My initial experience at grocery shopping was at the Calvertville Store operated at the time by the Crites family. "Tell us what you want, we will get it, bag it and carry it to your car," was their motto.
Today, I was flummoxed at Mega Grocery as I tried to use the self-checkout service. BW is the grocery shopper in our house except on rare occasion when I am dispatched with a short list of must-have items while she is engaged in other activities.
On rare occasions we have traversed the hills and dales of Mega or Big-Mart and when we reach the checkout she swipes the card, scans the reward card, slaps the point card on the surface, shows a picture of her dog when she was growing up, secretly reveals what she weighs and her age, reveals the name of her first car date feller to gain access to the technological world of grocery shopping today. I stand in amazement at her deftness.
Today, I gallantly said I would stop at Mega and get one item -- a gallon of milk. Of course it and other frequently needed items are hidden back in the corner of the store, over by the cow pasture, through the undeveloped part of town, in a Wells Fargo Stagecoach and guarded by John Darm.
I donned my hiking shoes, grabbed my walking stick, slipped on my Indiana Jones Fedora and went in search of milk. Using an Indiana Jones map from the back of a National Geographic magazine, I found it. Afterwards I strode confidently to the exit area. It is not nice to use the term checkout in the presence of Geezers. There are negative connotations to that word.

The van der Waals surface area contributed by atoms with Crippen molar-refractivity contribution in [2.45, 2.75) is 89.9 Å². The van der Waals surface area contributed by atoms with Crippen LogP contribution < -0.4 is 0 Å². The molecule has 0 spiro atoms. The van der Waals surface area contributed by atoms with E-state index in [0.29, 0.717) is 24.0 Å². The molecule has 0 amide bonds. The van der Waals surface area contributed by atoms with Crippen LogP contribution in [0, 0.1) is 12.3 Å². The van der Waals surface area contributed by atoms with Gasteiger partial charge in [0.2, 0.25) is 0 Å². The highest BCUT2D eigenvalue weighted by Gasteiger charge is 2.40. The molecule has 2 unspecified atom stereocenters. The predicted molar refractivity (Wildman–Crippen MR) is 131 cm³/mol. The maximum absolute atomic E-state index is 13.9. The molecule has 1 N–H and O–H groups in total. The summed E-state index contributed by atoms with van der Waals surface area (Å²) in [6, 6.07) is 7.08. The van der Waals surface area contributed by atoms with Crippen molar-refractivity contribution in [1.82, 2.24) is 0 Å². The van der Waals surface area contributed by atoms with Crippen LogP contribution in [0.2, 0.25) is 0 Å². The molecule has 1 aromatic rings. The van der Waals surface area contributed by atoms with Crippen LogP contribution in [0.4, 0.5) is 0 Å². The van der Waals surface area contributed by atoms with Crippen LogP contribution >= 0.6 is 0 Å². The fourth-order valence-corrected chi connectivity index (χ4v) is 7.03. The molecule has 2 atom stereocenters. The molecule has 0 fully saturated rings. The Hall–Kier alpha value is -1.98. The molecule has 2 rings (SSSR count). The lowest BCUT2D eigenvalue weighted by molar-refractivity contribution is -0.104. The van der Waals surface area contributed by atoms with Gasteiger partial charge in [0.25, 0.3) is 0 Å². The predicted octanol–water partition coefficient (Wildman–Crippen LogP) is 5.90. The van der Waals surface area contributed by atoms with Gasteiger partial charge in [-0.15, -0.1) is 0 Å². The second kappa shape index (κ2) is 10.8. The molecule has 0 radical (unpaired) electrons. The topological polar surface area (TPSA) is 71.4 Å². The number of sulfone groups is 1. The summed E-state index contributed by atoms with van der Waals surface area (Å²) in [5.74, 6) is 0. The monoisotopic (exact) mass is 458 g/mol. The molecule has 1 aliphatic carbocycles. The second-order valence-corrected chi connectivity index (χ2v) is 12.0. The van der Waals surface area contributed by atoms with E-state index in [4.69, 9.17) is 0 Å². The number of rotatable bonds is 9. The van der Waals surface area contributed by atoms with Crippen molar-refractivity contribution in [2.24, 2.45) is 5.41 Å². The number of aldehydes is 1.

I tried valiantly to complete the necessary steps to purchase. First, I checked myself out and reported to the clerk that I thought I was good for a man my age. Her smooth forehead changed to corduroy as she said, "What?" I replied, "The sign says self-checkout." She never got it. Young people.
I swiped my card. You must know that swipe means something else to a geezer such as me. Then I tried to scan my rewards card. Then I scanned the milk container and it would not let me go. I was told in a loud machine voice, "Scan your card." I already did that. I did it again. "Scan your rewards card." I did that and punched the screen and waited. Nothing. "Please scan your card." I turned to the clerk and plaintively queried, "Will you please help me?" She graciously did and then patronizingly patted my arm and said, "There, there. It will be alright." I slunk out of the store like Bill Belichick carrying a deflated football.
I have tried to catch up with technology but it is like the horizon. I never get there. It runs like Tom Brady to the locker room with a deflated football after the Colts game. It is tough to live beyond your knowledge of current technology. It makes me feel so unnecessary.
Larry Vandeventer grew up North of Calvertville and Graduated from Worthington High School and Indiana State. Contact him at Goosecrick@aol.com or 317-839-7656.